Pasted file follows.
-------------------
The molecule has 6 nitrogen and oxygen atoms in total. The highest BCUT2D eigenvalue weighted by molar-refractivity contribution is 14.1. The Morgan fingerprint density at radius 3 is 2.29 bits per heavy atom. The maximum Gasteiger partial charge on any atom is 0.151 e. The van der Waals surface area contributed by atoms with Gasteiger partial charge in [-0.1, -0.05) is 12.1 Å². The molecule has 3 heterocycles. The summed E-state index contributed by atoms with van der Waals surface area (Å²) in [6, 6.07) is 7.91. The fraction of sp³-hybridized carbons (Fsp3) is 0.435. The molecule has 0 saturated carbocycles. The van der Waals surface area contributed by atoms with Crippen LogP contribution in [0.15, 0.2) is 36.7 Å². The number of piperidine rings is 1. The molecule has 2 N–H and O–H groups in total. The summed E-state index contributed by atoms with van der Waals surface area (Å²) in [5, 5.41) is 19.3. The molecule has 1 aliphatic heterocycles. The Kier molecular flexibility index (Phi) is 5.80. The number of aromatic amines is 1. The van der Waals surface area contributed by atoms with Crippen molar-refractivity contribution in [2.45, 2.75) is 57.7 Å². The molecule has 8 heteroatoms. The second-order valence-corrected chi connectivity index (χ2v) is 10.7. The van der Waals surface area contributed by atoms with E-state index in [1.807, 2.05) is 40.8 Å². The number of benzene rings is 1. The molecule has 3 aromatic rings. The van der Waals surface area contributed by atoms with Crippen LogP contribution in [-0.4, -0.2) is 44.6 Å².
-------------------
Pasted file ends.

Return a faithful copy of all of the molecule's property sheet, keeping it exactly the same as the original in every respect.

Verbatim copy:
The molecule has 6 nitrogen and oxygen atoms in total. The highest BCUT2D eigenvalue weighted by molar-refractivity contribution is 14.1. The Morgan fingerprint density at radius 3 is 2.29 bits per heavy atom. The maximum Gasteiger partial charge on any atom is 0.151 e. The van der Waals surface area contributed by atoms with Gasteiger partial charge in [-0.1, -0.05) is 12.1 Å². The molecule has 3 heterocycles. The summed E-state index contributed by atoms with van der Waals surface area (Å²) in [6, 6.07) is 7.91. The fraction of sp³-hybridized carbons (Fsp3) is 0.435. The molecule has 0 saturated carbocycles. The van der Waals surface area contributed by atoms with Crippen LogP contribution in [0.15, 0.2) is 36.7 Å². The number of piperidine rings is 1. The molecule has 2 N–H and O–H groups in total. The summed E-state index contributed by atoms with van der Waals surface area (Å²) in [5, 5.41) is 19.3. The molecule has 1 aliphatic heterocycles. The Kier molecular flexibility index (Phi) is 5.80. The number of aromatic amines is 1. The van der Waals surface area contributed by atoms with Crippen molar-refractivity contribution in [2.45, 2.75) is 57.7 Å². The molecule has 8 heteroatoms. The second-order valence-corrected chi connectivity index (χ2v) is 10.7. The van der Waals surface area contributed by atoms with E-state index in [1.807, 2.05) is 40.8 Å². The number of benzene rings is 1. The molecule has 3 aromatic rings. The van der Waals surface area contributed by atoms with Crippen LogP contribution in [-0.4, -0.2) is 44.6 Å².